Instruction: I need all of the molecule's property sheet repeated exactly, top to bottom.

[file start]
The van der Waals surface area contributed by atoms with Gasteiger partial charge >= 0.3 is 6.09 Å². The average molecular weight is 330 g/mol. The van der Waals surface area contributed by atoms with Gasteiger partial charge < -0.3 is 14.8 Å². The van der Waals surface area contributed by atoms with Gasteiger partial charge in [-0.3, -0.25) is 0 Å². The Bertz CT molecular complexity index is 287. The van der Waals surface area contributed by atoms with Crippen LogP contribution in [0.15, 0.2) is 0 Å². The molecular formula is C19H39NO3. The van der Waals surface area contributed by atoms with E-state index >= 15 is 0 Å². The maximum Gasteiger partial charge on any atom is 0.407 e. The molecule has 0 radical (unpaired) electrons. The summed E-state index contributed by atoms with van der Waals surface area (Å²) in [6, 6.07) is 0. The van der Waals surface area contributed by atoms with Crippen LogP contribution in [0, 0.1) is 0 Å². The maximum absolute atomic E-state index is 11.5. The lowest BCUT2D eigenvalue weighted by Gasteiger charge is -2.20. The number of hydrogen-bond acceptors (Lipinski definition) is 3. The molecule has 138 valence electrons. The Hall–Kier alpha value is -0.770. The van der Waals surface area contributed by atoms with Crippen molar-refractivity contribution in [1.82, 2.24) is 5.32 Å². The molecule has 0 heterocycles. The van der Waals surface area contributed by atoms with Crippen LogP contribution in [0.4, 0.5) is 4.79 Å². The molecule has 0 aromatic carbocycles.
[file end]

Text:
The van der Waals surface area contributed by atoms with Gasteiger partial charge >= 0.3 is 6.09 Å². The average molecular weight is 330 g/mol. The van der Waals surface area contributed by atoms with Gasteiger partial charge < -0.3 is 14.8 Å². The van der Waals surface area contributed by atoms with Gasteiger partial charge in [-0.3, -0.25) is 0 Å². The Bertz CT molecular complexity index is 287. The van der Waals surface area contributed by atoms with Crippen LogP contribution in [0.15, 0.2) is 0 Å². The molecular formula is C19H39NO3. The van der Waals surface area contributed by atoms with E-state index >= 15 is 0 Å². The maximum Gasteiger partial charge on any atom is 0.407 e. The molecule has 0 radical (unpaired) electrons. The summed E-state index contributed by atoms with van der Waals surface area (Å²) in [6, 6.07) is 0. The van der Waals surface area contributed by atoms with Crippen LogP contribution in [0, 0.1) is 0 Å². The maximum absolute atomic E-state index is 11.5. The lowest BCUT2D eigenvalue weighted by Gasteiger charge is -2.20. The number of hydrogen-bond acceptors (Lipinski definition) is 3. The molecule has 138 valence electrons. The Hall–Kier alpha value is -0.770. The van der Waals surface area contributed by atoms with Crippen molar-refractivity contribution in [1.82, 2.24) is 5.32 Å². The molecule has 0 heterocycles. The van der Waals surface area contributed by atoms with Crippen LogP contribution in [0.4, 0.5) is 4.79 Å². The molecule has 0 aromatic carbocycles.